This morning three colleagues only met in person a few hours ago at the hotel. Polito arrived in San Luis Potosí the previous evening after travelling more than 26 hours from Stuttgart via Paris and Mexico City. He, Duncan, and García are doing pioneer work here—with customers, with service providers, and with the launch of the subsidiary itself.
The first milestone in this project was to open a new office. It is located in a multistorey building on the extensive grounds of Integra Industrial Park near Eje (axis) 110, about 6 miles (10 km) southeast of the city center.
Passing trucks stir up thick clouds of dust as they rush by. “Where do you want to go?” asks the surprised security guard on cracking open the big steel door. “To Wörwag? I’ll have to check,” he continues in a pleasant but firm tone. Wörwag’s youngest subsidiary has had hardly any visitors thus far—although two company signs on the wall outside confirm that the guests are in the right place. And then they are ushered in.
More Outpost than Control Center
Wörwag’s office in San Luis Potosí opened at the beginning of the year. Measuring just 172 square feet (16 m2), it is still more of an outpost than a control center. The corner desk seems to dominate the room, and the built-in cabinet is largely empty. There’s a fax machine, telephone, network cable, and some office supplies.
The new number has one extension, which belongs to General Manager José Saldivia. He is currently in Chile, however, attending to some bureaucratic matters where he used to work before moving to Mexico. There are many hurdles to surmount before the business is up and running. “The first step has been taken,” says Duncan. “We’re putting a lot of time into this new site, and that’s very exciting.” Yet it’s also clear to everyone that there’s still a lot to be done.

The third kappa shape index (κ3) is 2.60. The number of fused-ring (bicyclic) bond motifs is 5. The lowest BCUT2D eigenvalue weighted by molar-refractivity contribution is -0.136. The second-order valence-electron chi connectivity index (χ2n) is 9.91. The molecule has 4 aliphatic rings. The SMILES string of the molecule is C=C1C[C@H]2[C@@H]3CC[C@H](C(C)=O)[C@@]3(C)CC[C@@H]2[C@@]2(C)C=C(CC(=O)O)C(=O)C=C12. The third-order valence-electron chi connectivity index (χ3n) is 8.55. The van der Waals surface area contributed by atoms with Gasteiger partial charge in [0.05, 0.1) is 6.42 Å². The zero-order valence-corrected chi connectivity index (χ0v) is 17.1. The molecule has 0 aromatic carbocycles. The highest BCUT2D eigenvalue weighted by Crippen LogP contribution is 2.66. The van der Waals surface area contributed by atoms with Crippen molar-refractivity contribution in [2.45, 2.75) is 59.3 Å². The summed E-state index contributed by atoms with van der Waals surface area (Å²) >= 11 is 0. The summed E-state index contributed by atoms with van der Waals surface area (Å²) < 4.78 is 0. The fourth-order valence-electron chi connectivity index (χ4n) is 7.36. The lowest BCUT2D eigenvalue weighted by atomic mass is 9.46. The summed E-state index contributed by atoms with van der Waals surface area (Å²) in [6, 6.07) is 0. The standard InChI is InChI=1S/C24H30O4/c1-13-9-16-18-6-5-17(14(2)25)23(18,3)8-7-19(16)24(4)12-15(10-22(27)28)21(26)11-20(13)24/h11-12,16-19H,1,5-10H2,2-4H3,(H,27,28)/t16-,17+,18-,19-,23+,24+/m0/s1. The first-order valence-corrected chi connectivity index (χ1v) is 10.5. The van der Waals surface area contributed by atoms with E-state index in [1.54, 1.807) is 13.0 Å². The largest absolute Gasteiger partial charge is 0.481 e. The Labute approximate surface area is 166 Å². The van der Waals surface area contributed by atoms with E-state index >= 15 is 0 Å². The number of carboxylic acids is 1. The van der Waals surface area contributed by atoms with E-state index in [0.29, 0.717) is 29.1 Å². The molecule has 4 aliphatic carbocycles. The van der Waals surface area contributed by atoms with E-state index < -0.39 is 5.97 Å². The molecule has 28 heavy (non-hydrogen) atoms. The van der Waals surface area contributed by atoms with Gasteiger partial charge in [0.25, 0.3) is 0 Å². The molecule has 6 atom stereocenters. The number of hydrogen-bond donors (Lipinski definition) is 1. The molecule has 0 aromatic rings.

“We’re putting a lot of time into this new site, and that’s very exciting”, says Duncan.
One key to success is having the right partners. And one of these is the Reis logistics company located just over four miles (7 km) from the Wörwag site.
It handles distribution of the products that are still coming primarily from the Lafayette site in the US. Founded in 2004, its 220 employees run nine warehouses in central Mexico.
General Manager Alejandro Reynoso is happy to see the visitors from Wörwag. “We need this logistics service provider to distribute the products we’ll be making in Mexico,” says Polito. “Reis has a lot of experience,” adds Duncan, “including with our customers.”
All signs point to growth for Wörwag in Mexico. The warehouse space can be expanded, also to accommodate materials for future production. The first delivery date can come. The team has done its homework.